Astronomy Picture of the Day
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README.md

Astronomy Picture of the Day

In updating the @apod Twitter feed, and providing an APOD Search, I've created a database of the text explanations for every Astronomy Picture of the Day. These are parsed from the original web pages. At the same time I have parsed the text to identify likely astronomical objects and piped those through LookUp to find their Right Ascension/Declination and types (using the AVM classification). I've converted the results of this into a large JSON-LD file.

Contents

For each entry you'll get:

  • id - The URL
  • date - A YYYY-MM-DD date string
  • title - The title
  • image - The URL of the image
  • thumb - The URL of the thumbnail image
  • media - [optional] The URL when the image isn't an image. This could be a link to YouTube, Vimeo, a Flash file etc.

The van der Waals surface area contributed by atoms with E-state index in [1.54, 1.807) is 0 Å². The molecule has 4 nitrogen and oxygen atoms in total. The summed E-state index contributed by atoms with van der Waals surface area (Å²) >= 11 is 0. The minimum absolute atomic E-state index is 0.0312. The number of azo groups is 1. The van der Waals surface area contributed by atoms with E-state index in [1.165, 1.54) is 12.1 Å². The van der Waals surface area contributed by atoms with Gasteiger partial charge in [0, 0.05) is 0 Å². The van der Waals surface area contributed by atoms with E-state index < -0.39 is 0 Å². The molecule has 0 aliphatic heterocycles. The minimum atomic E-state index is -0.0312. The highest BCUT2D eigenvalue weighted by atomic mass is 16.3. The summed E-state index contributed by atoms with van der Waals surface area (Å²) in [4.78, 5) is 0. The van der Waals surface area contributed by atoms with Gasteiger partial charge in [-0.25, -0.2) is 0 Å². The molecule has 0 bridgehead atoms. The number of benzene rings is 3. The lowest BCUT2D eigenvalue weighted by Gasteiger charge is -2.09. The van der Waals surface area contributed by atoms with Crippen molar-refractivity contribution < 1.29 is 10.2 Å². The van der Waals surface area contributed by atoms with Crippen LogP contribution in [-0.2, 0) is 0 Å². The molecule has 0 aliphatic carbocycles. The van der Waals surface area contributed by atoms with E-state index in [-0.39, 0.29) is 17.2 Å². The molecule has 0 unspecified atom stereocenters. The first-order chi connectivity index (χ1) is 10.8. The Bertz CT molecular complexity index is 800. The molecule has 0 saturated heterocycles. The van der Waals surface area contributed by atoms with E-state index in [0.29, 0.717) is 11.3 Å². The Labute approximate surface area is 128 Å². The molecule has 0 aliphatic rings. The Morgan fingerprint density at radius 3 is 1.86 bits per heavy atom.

• text - The escaped HTML for the description of the entry.
  • credit - The escaped HTML for the credit line.
  • objects - [optional] An array of extracted objects. Each one contains:

Credits

All the explanations come from APOD so please make sure you credit them if you use this (e.g. APOD is created by Robert Nemiroff (MTU) & Jerry Bonnell (UMCP)). If you can credit me too that would be wonderful.

Note that the classification of objects and their coordinates comes from LookUP. LookUP gets data from SIMBAD (operated at CDS, Strasbourg, France), the NASA/IPAC Extragalactic Database (NED; operated by the Jet Propulsion Laboratory, California Institute of Technology, under contract with the National Aeronautics and Space Administration), the SkyBoT project (set up under the auspice of the French Ministry for National Education and CNRS), the Extrasolar Planets Encyclopedia (Jean Schneider, CNRS/LUTH - Paris Observatory), the Central Bureau for Astronomical Telegrams Supernovae List (IAU, Smithsonian Astrophysical Observatory), the Royal Astronomical Society of Canada Constellation List (Larry McNish), the SDSS SkyServer, the Minor Planet & Comet Ephemeris Service (IAU Minor Planet Center), and the excellent WCSTools package (Doug Mink, Smithsonian Astrophysical Observatory).